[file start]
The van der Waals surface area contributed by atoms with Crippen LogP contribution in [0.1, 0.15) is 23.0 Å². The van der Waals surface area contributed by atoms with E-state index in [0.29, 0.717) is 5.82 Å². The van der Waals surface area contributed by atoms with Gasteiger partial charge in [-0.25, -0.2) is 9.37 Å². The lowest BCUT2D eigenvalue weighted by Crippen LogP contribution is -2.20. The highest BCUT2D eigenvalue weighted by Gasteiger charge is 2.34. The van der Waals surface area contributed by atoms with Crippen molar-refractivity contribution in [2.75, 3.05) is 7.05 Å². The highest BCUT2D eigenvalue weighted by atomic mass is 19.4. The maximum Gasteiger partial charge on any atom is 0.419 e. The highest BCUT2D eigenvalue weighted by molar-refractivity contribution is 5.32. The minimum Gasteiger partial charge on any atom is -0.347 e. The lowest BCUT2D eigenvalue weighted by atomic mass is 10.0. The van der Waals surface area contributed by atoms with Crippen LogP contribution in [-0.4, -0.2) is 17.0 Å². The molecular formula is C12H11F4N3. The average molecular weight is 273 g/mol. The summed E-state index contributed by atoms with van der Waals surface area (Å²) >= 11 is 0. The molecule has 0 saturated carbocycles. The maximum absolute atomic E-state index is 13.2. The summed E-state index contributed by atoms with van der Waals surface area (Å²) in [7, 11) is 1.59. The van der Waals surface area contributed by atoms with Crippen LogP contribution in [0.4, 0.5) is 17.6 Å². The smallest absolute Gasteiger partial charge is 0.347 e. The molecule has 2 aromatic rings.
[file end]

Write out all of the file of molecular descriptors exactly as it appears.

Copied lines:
The van der Waals surface area contributed by atoms with Crippen LogP contribution in [0.1, 0.15) is 23.0 Å². The van der Waals surface area contributed by atoms with E-state index in [0.29, 0.717) is 5.82 Å². The van der Waals surface area contributed by atoms with Gasteiger partial charge in [-0.25, -0.2) is 9.37 Å². The lowest BCUT2D eigenvalue weighted by Crippen LogP contribution is -2.20. The highest BCUT2D eigenvalue weighted by Gasteiger charge is 2.34. The van der Waals surface area contributed by atoms with Crippen molar-refractivity contribution in [2.75, 3.05) is 7.05 Å². The highest BCUT2D eigenvalue weighted by atomic mass is 19.4. The maximum Gasteiger partial charge on any atom is 0.419 e. The highest BCUT2D eigenvalue weighted by molar-refractivity contribution is 5.32. The minimum Gasteiger partial charge on any atom is -0.347 e. The lowest BCUT2D eigenvalue weighted by atomic mass is 10.0. The van der Waals surface area contributed by atoms with Crippen LogP contribution in [-0.4, -0.2) is 17.0 Å². The molecular formula is C12H11F4N3. The average molecular weight is 273 g/mol. The summed E-state index contributed by atoms with van der Waals surface area (Å²) >= 11 is 0. The molecule has 0 saturated carbocycles. The maximum absolute atomic E-state index is 13.2. The summed E-state index contributed by atoms with van der Waals surface area (Å²) in [7, 11) is 1.59. The van der Waals surface area contributed by atoms with Crippen LogP contribution in [0.4, 0.5) is 17.6 Å². The smallest absolute Gasteiger partial charge is 0.347 e. The molecule has 2 aromatic rings.